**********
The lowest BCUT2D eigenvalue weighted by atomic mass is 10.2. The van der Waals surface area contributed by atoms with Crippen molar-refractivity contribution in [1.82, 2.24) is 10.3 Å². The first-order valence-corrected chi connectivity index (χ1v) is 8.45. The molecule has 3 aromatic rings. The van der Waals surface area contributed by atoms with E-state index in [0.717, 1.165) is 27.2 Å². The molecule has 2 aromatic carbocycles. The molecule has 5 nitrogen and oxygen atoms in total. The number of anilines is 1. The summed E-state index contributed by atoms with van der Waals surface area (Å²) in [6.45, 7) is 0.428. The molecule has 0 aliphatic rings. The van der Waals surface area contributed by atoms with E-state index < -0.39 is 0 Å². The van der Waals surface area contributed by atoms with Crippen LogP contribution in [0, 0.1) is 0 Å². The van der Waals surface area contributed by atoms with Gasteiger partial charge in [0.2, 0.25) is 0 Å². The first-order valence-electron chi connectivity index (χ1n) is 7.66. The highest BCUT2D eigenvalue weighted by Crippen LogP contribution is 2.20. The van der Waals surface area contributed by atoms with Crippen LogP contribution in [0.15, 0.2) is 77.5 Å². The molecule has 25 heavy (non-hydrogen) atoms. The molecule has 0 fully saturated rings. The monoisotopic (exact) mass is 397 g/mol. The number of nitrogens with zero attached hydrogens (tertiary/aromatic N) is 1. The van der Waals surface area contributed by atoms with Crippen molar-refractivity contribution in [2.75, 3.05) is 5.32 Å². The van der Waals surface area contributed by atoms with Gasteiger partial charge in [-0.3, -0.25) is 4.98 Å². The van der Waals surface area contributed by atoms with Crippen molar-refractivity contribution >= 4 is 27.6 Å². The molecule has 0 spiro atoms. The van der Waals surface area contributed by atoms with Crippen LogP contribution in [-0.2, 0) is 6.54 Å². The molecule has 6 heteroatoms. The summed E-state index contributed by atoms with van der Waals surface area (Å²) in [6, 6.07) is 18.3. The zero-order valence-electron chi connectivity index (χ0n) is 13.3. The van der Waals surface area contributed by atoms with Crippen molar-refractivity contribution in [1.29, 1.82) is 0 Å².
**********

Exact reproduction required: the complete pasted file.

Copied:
The lowest BCUT2D eigenvalue weighted by atomic mass is 10.2. The van der Waals surface area contributed by atoms with Crippen molar-refractivity contribution in [1.82, 2.24) is 10.3 Å². The first-order valence-corrected chi connectivity index (χ1v) is 8.45. The molecule has 3 aromatic rings. The van der Waals surface area contributed by atoms with E-state index in [0.717, 1.165) is 27.2 Å². The molecule has 2 aromatic carbocycles. The molecule has 5 nitrogen and oxygen atoms in total. The number of anilines is 1. The summed E-state index contributed by atoms with van der Waals surface area (Å²) in [6.45, 7) is 0.428. The molecule has 0 aliphatic rings. The van der Waals surface area contributed by atoms with E-state index < -0.39 is 0 Å². The van der Waals surface area contributed by atoms with Crippen LogP contribution in [0, 0.1) is 0 Å². The van der Waals surface area contributed by atoms with Gasteiger partial charge in [0.2, 0.25) is 0 Å². The first-order valence-electron chi connectivity index (χ1n) is 7.66. The highest BCUT2D eigenvalue weighted by Crippen LogP contribution is 2.20. The van der Waals surface area contributed by atoms with Crippen LogP contribution in [0.15, 0.2) is 77.5 Å². The molecule has 25 heavy (non-hydrogen) atoms. The molecule has 0 fully saturated rings. The monoisotopic (exact) mass is 397 g/mol. The number of nitrogens with zero attached hydrogens (tertiary/aromatic N) is 1. The van der Waals surface area contributed by atoms with Crippen molar-refractivity contribution in [2.75, 3.05) is 5.32 Å². The van der Waals surface area contributed by atoms with Gasteiger partial charge in [-0.3, -0.25) is 4.98 Å². The van der Waals surface area contributed by atoms with Crippen molar-refractivity contribution >= 4 is 27.6 Å². The molecule has 0 spiro atoms. The van der Waals surface area contributed by atoms with Crippen LogP contribution in [-0.2, 0) is 6.54 Å². The molecule has 6 heteroatoms. The summed E-state index contributed by atoms with van der Waals surface area (Å²) in [6, 6.07) is 18.3. The zero-order valence-electron chi connectivity index (χ0n) is 13.3. The van der Waals surface area contributed by atoms with Crippen molar-refractivity contribution in [1.29, 1.82) is 0 Å².